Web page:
My first job out of college was at a media company and one of the things I found interesting was the addiction to coffee that many of my coworkers had. I stopped drinking coffee several years prior to that so I didn’t understand the need to add an extra thirty minutes to my morning commute for something the company offered for free in the kitchenette. So I asked a coworker why one would waste time and money in such a way and was enlightened by her answer.

She explained that there were two types of coffee -the good stuff that you get at the Starbucks and the like, and the cheap stuff that companies try to pass off as coffee (and a benefit to employees). Someone else got wind of this and decided to replace the coffee at work with the good stuff. They got a local premium coffee company to set up a station in the kitchenette at work with one of the highest quality coffees available and a number of their best flavors. One would think that this would have been a big hit but it only lasted for about a month.

It turns out that even though this coffee was better than the stuff people were picking up in the morning, people were still stopping on the way in for their coffee. There were two primary reasons for this. First, people were used to the coffee flavors that they typically got at Dunkin Donuts or Starbucks. But the other interesting comment was that people were just used to their routine of stopping for coffee on the way in to work. They left their house at certain time, drove the same route that took them to their favorite coffee drive-thru and continued on to work. So in many cases, it wasn’t the coffee that they were addicted to but the routine.

Routines are a powerful way to create a good habit. Many experts say that if you do something daily for 21 days, you’ll develop a habit. I believe it’s more like 30 because we’re all different and some people need a little longer for a habit to stick than others. I’ve used routines to create good habits a number of times. I’ve exercised every day for over a year so each night when I shut down my computer, I’ll do a few minutes of exercises if I haven’t already exercises for that day. I never forget to exercise because it’s part of my routine and I exercise every day regardless of whether it’s a weekday, weekend, holiday or even if I’m sick (my workout on a day I’m sick is significantly different than it would be on a day I’m well).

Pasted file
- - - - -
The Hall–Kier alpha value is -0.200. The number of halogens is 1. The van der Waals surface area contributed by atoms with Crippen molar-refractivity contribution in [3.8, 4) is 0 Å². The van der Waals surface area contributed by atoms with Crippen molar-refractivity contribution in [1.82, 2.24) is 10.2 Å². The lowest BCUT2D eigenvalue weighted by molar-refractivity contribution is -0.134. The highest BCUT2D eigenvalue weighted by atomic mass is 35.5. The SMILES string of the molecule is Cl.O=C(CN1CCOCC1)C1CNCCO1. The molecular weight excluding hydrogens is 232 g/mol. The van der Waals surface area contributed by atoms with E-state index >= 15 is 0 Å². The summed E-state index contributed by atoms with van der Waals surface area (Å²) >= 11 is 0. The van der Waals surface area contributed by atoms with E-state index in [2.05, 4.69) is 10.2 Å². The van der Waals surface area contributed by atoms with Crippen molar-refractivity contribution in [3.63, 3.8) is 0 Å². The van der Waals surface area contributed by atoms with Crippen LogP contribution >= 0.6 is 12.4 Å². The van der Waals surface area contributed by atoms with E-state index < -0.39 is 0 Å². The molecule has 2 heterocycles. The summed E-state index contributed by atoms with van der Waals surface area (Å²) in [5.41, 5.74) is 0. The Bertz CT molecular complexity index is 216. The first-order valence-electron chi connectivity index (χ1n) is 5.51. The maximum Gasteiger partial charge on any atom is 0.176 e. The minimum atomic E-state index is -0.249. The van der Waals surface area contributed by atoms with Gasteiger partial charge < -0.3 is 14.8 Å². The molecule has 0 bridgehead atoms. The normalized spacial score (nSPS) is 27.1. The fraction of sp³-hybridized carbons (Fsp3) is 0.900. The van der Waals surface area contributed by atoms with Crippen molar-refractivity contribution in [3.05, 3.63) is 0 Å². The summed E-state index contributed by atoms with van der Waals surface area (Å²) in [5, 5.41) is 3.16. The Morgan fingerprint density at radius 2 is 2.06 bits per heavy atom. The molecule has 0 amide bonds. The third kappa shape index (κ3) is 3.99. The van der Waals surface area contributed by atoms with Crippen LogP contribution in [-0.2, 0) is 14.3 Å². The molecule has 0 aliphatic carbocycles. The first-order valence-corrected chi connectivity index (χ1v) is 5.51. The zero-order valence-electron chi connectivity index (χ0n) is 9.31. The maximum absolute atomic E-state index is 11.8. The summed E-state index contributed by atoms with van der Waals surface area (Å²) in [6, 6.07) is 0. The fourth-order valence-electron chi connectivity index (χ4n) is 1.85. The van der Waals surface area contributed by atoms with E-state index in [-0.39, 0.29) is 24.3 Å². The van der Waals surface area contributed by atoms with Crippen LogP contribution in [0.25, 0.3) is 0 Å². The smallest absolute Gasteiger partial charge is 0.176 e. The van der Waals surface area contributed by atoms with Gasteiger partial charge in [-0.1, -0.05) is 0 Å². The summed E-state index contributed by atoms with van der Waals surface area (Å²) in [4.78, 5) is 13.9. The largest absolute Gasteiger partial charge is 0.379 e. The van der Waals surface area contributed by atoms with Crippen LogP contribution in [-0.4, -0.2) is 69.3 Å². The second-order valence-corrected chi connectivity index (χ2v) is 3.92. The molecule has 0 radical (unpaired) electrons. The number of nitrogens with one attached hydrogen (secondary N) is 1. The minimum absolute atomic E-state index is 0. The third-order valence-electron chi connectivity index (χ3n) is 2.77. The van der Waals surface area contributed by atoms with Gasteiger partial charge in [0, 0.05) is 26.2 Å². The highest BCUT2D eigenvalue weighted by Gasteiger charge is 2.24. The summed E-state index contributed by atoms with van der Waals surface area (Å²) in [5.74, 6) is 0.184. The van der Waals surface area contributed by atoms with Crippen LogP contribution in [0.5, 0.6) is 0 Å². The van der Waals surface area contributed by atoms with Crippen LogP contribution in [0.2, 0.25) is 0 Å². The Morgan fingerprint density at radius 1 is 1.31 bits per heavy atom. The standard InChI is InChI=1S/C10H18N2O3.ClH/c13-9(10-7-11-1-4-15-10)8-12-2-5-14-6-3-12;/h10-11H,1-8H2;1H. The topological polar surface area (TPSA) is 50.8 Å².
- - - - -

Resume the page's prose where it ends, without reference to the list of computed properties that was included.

Habits are a great way to get things done and can help you with both your personal and professional goals. For example, if you’re trying to write a book it might be helpful if you could spend 30 minutes each morning or evening working on it. If you frequently skip breakfast and opt for junk food throughout the day, you could develop a habit of eating a healthy breakfast each morning. Take a look at your own goals and you can probably find something that could benefit from extra attention or efforts on a daily basis.

So here are some tips for developing a new habit:

  • Start with something easy (like taking a vitamin or getting up at a new time).
  • If possible, get started at time where you won’t be traveling for the next several weeks so your routine won’t get interrupted.
  • Commit to doing it every day. Not just weekdays – you need to do it on weekends, holidays and even when you’re on vacation to keep it going.
  • Make it a streak. When you first start out, count the number of days in a row you’re doing the task. This will give you that extra motivation to not skip a day here and there – remember that you’re most susceptible to quitting when you first get started.

So think about a couple new habits that might benefit you and consider adding them to your routine. You might be surprised at how much they can improve your life (I read somewhere that eating a salad every day can add two years to your life).

The Power of Habits
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